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serdi - Man Page

read and write RDF syntax


serdi[-abefhlqv] [-c prefix] [-i syntax] [-o syntax] [-p prefix] [-r root] [-s string] input [base_uri]


serdi is a fast command-line utility for streaming and processing RDF data. It reads an RDF document and writes the data to stdout, possibly transformed and/or in a different syntax. By default, the input syntax is guessed from the file extension, and output is written in NTriples or NQuads.

serdi can be used to check for syntax errors, convert from one syntax to another, pretty-print documents, or transform URIs and blank node IDs.

The options are as follows:


Write ASCII output. If this is enabled, all non-ASCII characters will be escaped, even if the output syntax allows them to be written in UTF-8.


Bulk output writing. If this is enabled, output will be written a page at a time, rather than a byte at a time.

-c prefix

Chop prefix from matching blank node IDs. This is typically used to revert the effects of -p. For example, with prefix “doc01”, the blank node _:doc01b42 will be emitted as _:b42.


Eat input one character at a time, rather than a page at a time which is the default. This is useful when reading from a pipe since output will be generated immediately as input arrives, rather than waiting until an entire page of input has arrived. With this option serdi uses one page less memory, but will likely be significantly slower.


Fast and loose URI mode: preserve full URIs (without qualifying or making relative), and pass prefixed names through as-is.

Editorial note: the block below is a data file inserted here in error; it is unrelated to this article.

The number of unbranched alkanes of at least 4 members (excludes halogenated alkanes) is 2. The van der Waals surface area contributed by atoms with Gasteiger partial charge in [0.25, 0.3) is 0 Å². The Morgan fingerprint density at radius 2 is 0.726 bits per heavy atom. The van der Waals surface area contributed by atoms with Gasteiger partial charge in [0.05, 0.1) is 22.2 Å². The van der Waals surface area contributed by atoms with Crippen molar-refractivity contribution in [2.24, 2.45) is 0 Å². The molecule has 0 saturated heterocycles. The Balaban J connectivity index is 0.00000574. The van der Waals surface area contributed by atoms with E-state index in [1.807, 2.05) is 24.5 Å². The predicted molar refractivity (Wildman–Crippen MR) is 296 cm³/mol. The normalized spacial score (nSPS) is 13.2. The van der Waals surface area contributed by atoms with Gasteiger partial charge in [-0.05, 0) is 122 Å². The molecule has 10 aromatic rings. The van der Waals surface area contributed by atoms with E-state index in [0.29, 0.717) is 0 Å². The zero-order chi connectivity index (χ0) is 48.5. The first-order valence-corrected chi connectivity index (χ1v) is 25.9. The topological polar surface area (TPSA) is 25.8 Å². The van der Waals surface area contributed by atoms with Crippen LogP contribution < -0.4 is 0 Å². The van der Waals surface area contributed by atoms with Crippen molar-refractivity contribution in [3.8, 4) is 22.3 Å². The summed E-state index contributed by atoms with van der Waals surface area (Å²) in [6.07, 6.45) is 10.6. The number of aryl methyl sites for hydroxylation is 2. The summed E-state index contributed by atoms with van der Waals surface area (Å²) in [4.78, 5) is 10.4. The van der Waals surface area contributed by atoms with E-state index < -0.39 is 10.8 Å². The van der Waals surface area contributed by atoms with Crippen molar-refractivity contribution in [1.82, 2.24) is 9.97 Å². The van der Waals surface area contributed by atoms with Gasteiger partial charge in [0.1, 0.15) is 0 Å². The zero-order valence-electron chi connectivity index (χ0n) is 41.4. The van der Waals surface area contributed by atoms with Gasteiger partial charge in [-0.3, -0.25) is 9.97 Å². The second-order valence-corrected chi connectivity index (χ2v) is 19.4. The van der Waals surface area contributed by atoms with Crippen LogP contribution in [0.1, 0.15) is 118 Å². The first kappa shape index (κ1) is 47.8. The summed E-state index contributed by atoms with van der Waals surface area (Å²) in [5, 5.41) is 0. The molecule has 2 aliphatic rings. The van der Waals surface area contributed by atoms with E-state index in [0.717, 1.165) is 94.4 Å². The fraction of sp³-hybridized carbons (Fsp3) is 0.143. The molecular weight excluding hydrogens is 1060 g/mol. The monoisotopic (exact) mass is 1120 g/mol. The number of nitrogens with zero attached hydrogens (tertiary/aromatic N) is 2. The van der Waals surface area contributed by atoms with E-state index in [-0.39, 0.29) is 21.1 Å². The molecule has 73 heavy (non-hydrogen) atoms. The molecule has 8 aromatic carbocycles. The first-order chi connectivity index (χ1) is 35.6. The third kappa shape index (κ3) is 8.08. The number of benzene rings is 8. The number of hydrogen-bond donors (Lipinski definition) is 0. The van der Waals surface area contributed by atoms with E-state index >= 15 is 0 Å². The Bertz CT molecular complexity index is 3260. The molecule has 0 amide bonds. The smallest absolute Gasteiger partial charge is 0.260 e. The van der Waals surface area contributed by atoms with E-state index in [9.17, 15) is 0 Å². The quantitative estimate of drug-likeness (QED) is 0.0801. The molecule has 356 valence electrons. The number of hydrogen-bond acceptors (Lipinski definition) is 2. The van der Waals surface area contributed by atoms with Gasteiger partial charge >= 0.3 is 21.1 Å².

Print the command line options.

-i syntax

Read input as syntax. Case is ignored, valid values are: “NQuads”, “NTriples”, “TriG”, “Turtle”.


Lax (non-strict) parsing. If this is enabled, recoverable syntax errors will print a warning, but parsing will proceed starting at the next statement if possible. Note that data may be lost when using this option.

-o syntax

Write output as syntax. Case is ignored, valid values are: “NQuads”, “NTriples”, “TriG”, “Turtle”.

-p prefix

Add prefix to blank node IDs. This can be used to avoid clashes between blank node IDs in input documents. The effects can be reversed in a later run with -c. For example, with prefix “doc01”, the blank node _:b42 will be emitted as _:doc01b42.


Suppress all output except data.

-r root

Keep relative URIs within a root URI. This will avoid creating any relative URI references with leading path segments like ../ that enter a parent of root.

For example, if /home/you/file.ttl is written to the file /home/me/output.ttl using the destination's base URI, then it could be written as <../you/file.ttl>. Setting -r file:///home/me/ would prevent references from “escaping” like this, so the above would instead be written as <file:///home/you/file.ttl>, since it can't be expressed relative to the root URI.

This is useful for keeping relative references within some directory.

-s string

Parse string input instead of a file (terminates options).


Display version information and exit.

Exit Status

serdi exits with a status of 0, or non-zero if an error occurred.


Pretty-print a document:

serdi -o turtle file.ttl > out.ttl

Print any errors:

serdi file.ttl > /dev/null

See Also



serdi is a part of serd, by David Robillard d@drobilla.net.

Referenced By


April 30, 2023